Thursday 170803

With a 10 minute clock:
Run 1 mile
As many calories on the rower in remaining time
Rest 2 minutes

With a 6 minute clock:
Run 800m
As many calories on the rower in remaining time
Rest 2 minutes

With a 4 minute clock:
Run 400m
As many calories on the rower in remaining time

Post times and calories to comments and BTWB

All smiles from Garret, Steph, and Emily during their post WOD midline work.

All smiles from Garret, Steph, and Emily during their post WOD midline work.


How to be one with the rope. Kinda, sorta By Courtney Shepherd, but mostly By Duane Waits of WOD Talk

Who’s got two thumbs and wants double unders? Everyone. If you already have double unders, we get it, you’re cool. . . but not as cool as Trevor Norris who holds the world record for double unders in 1 minute at 169. So let’s just say we all have room to improve. . . unless we are Trevor Norris.

Some of you have heard me mention in class the importance of being able to control your rope, go from single to double and back to single. Learning to control your rope is one of several steps described by Duane Waits in his article “Double Under Jump Rope Training – Success in 5 Easy Steps”. So see, sometimes I know what I’m talking about. While he does not mention this in his article, I think it’s also important, if you truly want to get double unders or get better at the double unders you have, to get your own rope.It’s not my goal to send anyone out into the world and drop a ton of money on all kinds of CrossFit goodies but I think everyone can benefit from dropping $20-$30 on their own jump rope. Once the rope is fitted to the person, it makes it that much easier to work consistently on double unders. And consistent practice is the name of the game when double unders are concerned. Be Tea Dubs, when you make said purchase. . . please for the love of all that is holy, put your name on it!! In a crazy scheme to make money, Rogue/ JumpNRope/ RX Rope, all made more than 1 jump rope.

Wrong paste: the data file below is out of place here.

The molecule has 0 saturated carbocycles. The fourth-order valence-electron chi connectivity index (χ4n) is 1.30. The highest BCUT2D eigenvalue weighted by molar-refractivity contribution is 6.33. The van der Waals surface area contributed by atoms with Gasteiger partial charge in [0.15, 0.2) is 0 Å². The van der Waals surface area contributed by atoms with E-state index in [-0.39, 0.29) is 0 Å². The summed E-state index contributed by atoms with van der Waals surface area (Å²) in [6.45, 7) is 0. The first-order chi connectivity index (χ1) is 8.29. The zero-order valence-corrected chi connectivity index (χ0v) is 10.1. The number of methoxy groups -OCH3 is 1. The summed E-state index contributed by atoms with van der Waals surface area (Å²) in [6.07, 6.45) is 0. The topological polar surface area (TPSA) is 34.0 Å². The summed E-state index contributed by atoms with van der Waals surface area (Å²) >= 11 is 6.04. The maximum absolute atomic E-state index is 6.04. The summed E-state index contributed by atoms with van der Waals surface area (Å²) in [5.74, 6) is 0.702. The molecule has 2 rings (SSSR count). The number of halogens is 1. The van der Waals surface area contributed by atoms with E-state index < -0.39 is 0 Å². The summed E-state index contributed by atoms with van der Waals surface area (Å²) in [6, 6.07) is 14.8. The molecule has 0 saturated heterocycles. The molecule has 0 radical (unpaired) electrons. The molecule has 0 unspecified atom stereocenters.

Here are all of the tips recommended for training the double under:

1) Choose a Rope

This is the most important element in this exercise. Ropes come in many different colors, lengths, weights, materials, and levels of thickness. I recommend a thinner or slightly weighted rope to facilitate a quicker moving rope. This skill is about speed and control. The rope needs to be at a length that is comfortable for you.

The jump rope handles should go past your waist about 3 – 6 inches when you stand on the rope with both feet about shoulder width apart. You will be able to compensate for the length by moving your arms closer or further away from your body when you start jumping.

2) Learn to control the Jump Rope

This is key because you have to learn to jump the rope and not let the rope jump you. Develop a fast-moving rope with single unders, and with practice you will develop the ability to speed the rope up and slow it down. If you can get control of the rope, controlling your jump becomes easy. Naturally, regardless of your level of coordination you should feel your timing becoming better and better to where it becomes muscle memory.